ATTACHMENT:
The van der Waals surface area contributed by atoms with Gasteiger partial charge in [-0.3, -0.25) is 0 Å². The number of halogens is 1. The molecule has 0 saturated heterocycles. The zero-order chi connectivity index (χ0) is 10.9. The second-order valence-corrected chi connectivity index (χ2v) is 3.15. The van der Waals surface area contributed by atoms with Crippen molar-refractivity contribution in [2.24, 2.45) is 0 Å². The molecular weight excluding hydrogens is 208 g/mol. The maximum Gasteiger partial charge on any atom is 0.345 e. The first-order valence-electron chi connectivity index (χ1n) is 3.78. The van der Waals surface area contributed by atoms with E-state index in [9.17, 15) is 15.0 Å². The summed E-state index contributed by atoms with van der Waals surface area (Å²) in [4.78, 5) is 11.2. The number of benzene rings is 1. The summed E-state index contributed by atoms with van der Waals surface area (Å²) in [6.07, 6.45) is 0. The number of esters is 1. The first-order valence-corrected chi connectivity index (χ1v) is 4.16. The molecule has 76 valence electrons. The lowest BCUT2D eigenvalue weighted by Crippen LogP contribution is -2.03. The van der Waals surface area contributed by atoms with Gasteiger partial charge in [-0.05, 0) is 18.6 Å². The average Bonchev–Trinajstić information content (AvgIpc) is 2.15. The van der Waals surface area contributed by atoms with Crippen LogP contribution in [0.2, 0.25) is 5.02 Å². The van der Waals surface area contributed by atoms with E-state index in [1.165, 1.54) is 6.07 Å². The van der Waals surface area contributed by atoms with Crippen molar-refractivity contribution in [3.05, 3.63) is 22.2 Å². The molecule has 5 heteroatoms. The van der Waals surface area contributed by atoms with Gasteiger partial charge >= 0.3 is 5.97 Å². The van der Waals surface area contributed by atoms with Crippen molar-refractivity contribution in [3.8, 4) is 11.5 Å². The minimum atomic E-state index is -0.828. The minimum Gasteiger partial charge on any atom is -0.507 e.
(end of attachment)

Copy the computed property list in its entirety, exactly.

The van der Waals surface area contributed by atoms with Gasteiger partial charge in [-0.3, -0.25) is 0 Å². The number of halogens is 1. The molecule has 0 saturated heterocycles. The zero-order chi connectivity index (χ0) is 10.9. The second-order valence-corrected chi connectivity index (χ2v) is 3.15. The van der Waals surface area contributed by atoms with Crippen molar-refractivity contribution in [2.24, 2.45) is 0 Å². The molecular weight excluding hydrogens is 208 g/mol. The maximum Gasteiger partial charge on any atom is 0.345 e. The first-order valence-electron chi connectivity index (χ1n) is 3.78. The van der Waals surface area contributed by atoms with E-state index in [9.17, 15) is 15.0 Å². The summed E-state index contributed by atoms with van der Waals surface area (Å²) in [4.78, 5) is 11.2. The number of benzene rings is 1. The summed E-state index contributed by atoms with van der Waals surface area (Å²) in [6.07, 6.45) is 0. The number of esters is 1. The first-order valence-corrected chi connectivity index (χ1v) is 4.16. The molecule has 76 valence electrons. The lowest BCUT2D eigenvalue weighted by Crippen LogP contribution is -2.03. The van der Waals surface area contributed by atoms with Gasteiger partial charge in [-0.05, 0) is 18.6 Å². The average Bonchev–Trinajstić information content (AvgIpc) is 2.15. The van der Waals surface area contributed by atoms with Crippen LogP contribution in [0.2, 0.25) is 5.02 Å². The van der Waals surface area contributed by atoms with E-state index in [1.165, 1.54) is 6.07 Å². The van der Waals surface area contributed by atoms with Crippen molar-refractivity contribution in [3.05, 3.63) is 22.2 Å². The molecule has 5 heteroatoms. The van der Waals surface area contributed by atoms with Gasteiger partial charge >= 0.3 is 5.97 Å². The van der Waals surface area contributed by atoms with Crippen molar-refractivity contribution in [3.8, 4) is 11.5 Å². The minimum atomic E-state index is -0.828. The minimum Gasteiger partial charge on any atom is -0.507 e.